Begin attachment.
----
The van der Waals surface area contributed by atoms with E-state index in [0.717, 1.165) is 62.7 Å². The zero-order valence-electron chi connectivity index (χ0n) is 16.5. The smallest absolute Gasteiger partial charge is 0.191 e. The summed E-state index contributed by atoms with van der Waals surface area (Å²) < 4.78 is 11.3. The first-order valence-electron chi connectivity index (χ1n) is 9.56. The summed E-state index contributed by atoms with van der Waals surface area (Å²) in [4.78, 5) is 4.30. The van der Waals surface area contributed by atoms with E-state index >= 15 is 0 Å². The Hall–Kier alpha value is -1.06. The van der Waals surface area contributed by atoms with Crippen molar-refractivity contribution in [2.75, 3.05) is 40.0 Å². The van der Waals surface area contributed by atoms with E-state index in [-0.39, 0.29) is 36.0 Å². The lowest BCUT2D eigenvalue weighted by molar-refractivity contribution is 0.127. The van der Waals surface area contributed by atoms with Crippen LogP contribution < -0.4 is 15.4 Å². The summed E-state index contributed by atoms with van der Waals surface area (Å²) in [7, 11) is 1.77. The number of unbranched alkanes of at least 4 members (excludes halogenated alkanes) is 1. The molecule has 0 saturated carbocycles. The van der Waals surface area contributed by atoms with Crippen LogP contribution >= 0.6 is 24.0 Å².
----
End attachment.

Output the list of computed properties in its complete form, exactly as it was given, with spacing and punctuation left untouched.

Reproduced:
The van der Waals surface area contributed by atoms with E-state index in [0.717, 1.165) is 62.7 Å². The zero-order valence-electron chi connectivity index (χ0n) is 16.5. The smallest absolute Gasteiger partial charge is 0.191 e. The summed E-state index contributed by atoms with van der Waals surface area (Å²) < 4.78 is 11.3. The first-order valence-electron chi connectivity index (χ1n) is 9.56. The summed E-state index contributed by atoms with van der Waals surface area (Å²) in [4.78, 5) is 4.30. The van der Waals surface area contributed by atoms with E-state index >= 15 is 0 Å². The Hall–Kier alpha value is -1.06. The van der Waals surface area contributed by atoms with Crippen molar-refractivity contribution in [2.75, 3.05) is 40.0 Å². The van der Waals surface area contributed by atoms with E-state index in [-0.39, 0.29) is 36.0 Å². The lowest BCUT2D eigenvalue weighted by molar-refractivity contribution is 0.127. The van der Waals surface area contributed by atoms with Crippen LogP contribution < -0.4 is 15.4 Å². The summed E-state index contributed by atoms with van der Waals surface area (Å²) in [7, 11) is 1.77. The number of unbranched alkanes of at least 4 members (excludes halogenated alkanes) is 1. The molecule has 0 saturated carbocycles. The van der Waals surface area contributed by atoms with Crippen LogP contribution >= 0.6 is 24.0 Å².